Standardizing a drug required two procedures, each necessary but insufficient without the other. The first is producing the drug from identical plants.  The second necessary and essential procedure is identical curing methods.  Different curing techniques, even when used on identical material, can produce drugs of different strengths. Web (1950) , a scientist with CSIRO   states that curing alkaloid-containing plants must be a compromise‘where in shade or sun drying, artificial drying at high temperatures, or a protracted period at low temperatures … are all potent factors’  The problem lies with the plant enzymes. Even after harvesting,  the enzymes continue metabolizing (breaking down) the alkaloids (in this case nicotine and nor-nicotine) in the leaves. Therefore the longer the drying time the weaker will be the drug, as the active ingredient continues to decompose until the material is thoroughly dry. Quicker drying with artificial heat would arrest enzyme action, but might also totally destroy the nicotine and nor-nicotine.

The solutions adopted by the pituri clans on the Mulligan-Georgina was the use of plants with already known alkaloid strengths, then careful drying by artificial heat . The last surviving member of the pituri clan of the Wongkongaru described the Mulligan-Georgina curing of pituri to George Aiston, the store-keeper in 1924. The informant was 80-90 years old at the time, and had been on expeditions the Wongongaru sent north to get pituri.  His  account of pituri processing techniques refers well  back to a period before traditional practices fell into decline.

 According to Aiston’s informant, the processing of pituri was accomplished by hereditary pituri clans in a ceremonial context. It was treated as a component of the secret knowledge monopolised by revered old men, and labour was compartmentalised by age and by space: 

The secret of preparation was jealously guarded by the old men; the younger men were only allowed to accompany the party to the water nearest to the small clump of trees that were deemed to he the only true pituri. Here the younger men and the women stayed and prepared the bags to hold the prepared pituri and gathered food for the old men who did the harvesting. The old men went on to the trees, made a camp and built big fires. When these were burning down sufficiently they picked branch tips of the pituri bush, each about twelve inches at most in length. These were placed in a hole formed by taking out the fires down to the hot sand, were left to cook for at least two hours. When the steamed pituri was considered to be sufficiently cooked the sand was raked off and it was placed on a pirra to cool and dry. When thoroughly dry, it was beaten with the edge of a boomerang to break it up; all big twigs were picked out and the clean twigs bagged …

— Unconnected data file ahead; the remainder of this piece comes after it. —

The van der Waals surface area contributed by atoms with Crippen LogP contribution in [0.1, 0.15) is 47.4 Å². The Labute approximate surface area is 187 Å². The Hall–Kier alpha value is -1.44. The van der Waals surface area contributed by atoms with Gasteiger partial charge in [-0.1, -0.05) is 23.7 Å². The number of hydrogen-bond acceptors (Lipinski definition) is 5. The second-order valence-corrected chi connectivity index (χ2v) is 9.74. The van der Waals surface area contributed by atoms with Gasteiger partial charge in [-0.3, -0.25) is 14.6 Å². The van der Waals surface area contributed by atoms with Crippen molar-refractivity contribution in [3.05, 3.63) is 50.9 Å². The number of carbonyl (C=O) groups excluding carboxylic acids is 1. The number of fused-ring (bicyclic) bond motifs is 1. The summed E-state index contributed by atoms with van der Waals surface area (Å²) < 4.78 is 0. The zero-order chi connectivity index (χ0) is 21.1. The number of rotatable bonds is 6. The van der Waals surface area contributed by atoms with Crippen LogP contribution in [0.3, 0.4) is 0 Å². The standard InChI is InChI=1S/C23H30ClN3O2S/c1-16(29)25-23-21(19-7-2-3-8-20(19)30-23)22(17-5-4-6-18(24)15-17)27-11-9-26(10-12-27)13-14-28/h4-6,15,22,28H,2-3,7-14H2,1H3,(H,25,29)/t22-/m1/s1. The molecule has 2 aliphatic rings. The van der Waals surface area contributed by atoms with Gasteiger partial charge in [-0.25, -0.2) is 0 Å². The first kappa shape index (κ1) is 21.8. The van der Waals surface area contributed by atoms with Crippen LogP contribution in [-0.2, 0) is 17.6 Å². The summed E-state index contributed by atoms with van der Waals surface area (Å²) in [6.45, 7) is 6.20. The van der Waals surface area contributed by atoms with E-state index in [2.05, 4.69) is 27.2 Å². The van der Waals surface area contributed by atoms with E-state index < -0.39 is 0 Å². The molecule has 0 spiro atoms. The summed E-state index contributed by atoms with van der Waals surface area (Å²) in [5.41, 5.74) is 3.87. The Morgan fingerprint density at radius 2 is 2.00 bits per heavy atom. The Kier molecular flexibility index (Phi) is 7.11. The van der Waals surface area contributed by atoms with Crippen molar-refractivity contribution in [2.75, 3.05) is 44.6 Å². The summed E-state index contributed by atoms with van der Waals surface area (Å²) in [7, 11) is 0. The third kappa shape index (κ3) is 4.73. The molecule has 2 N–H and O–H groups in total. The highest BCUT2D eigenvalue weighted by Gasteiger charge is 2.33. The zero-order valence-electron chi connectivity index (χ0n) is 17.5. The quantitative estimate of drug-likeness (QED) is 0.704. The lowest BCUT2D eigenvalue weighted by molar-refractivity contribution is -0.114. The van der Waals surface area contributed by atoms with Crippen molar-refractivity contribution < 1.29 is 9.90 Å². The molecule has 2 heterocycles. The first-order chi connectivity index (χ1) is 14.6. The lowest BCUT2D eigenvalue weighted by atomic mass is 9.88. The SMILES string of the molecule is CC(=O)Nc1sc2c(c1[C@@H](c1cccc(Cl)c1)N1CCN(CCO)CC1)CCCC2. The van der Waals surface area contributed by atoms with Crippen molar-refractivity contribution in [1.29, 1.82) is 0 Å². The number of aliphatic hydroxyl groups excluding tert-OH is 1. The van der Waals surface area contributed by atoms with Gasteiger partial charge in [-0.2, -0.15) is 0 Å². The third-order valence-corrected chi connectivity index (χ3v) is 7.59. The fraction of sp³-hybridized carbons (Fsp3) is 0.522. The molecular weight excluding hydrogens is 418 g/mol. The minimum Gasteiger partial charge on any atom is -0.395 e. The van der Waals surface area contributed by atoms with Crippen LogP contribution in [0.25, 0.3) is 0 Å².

The great secret lay in the length of time that was needed for the steaming and this was not taught …(to)…the men until their beards were grey. When they were a ‘little bit Pinnaru’, that is, when the grey first showed in their hair and beard they might be allowed to accompany the old men to the picking ground, and would be allowed to fill the bags with the prepared pituri, but the actual cooking was done out of their sight. Sometimes, if the ground was hard, a hole was dug and the fire built in that, sometimes the fire was made close to a sand hill, and the sand was raked down from above. The method varied but the result was the same; too much steaming made the resulting ‘cook’ brittle and tasteless, too little made it musty (Aiston 1937:373 373). 

From a technical point of view,  there is no substitute for information that we might have gained by a chemical analysis of pituri immediately after processing. In lieu of this, the following comments are pertinent. According to Aisto    n the plants were not picked until the fire was at a suitable level. This means that enzyme action probably ceased moments after picking, thus reducing nicotine loss to a minimum. The Aborigines believed, however, that the critical factor lay in the length of time allowed in the steaming process. This accords with western ideas on curing alkaloid-bearing plants.  W. Griffin  the expert on pharmacognosy  I consulted previously, judged :

 ‘that what they have hit upon [that is the pituri clans in the Mulligan Georgina area] is a controlled drying process which from experience was sufficient to retard metabolism and yet insufficient to produce degradation or loss of active  components (pers. comm.).

 If  this is so, pituri made by theMulligan- River- clans would be markedly more ‘user friendly’ in that its level of toxicity—whatever that may have been —would have been consistent. It is also possible that heat-drying broke down unwanted constituents in the leaves, changed odour, or flavours of  components

How long have Aboriginal people used pituri?  Perhaps as long as 5, 000 years, in the opinion of   Professor Douglas Yen, a paleo-ethnobotanist and  Professor of Prehistory at ANU  (AustralianNationalUniversity) . In reviewing my material after its publication in 1983, Yen  suggested that the development of pituri and its trade might slot into the period of social and economic changes in Aboriginal life which began about 5 000 years ago, perhaps coinciding  with stability in sea levels. These changes included adoption of new stone technologies, the development of exchange  (trade) networks  along Dreaming Tracks, changes in the way people organized the land and related to other groups, and more intensified land use.

Inter-regional of pituri certainly belongs with these alterations in life style.  But purely local use of pituri around the Mulligan /GeorginaRiversmay  have been very much older than 5, 000 years.  Indeed the availability of a highly valued and addictive drug plus alterations in methods of exchange recorded Sahlins  may have been the causal factor  for the economic and social changes Yen believes developed around this time.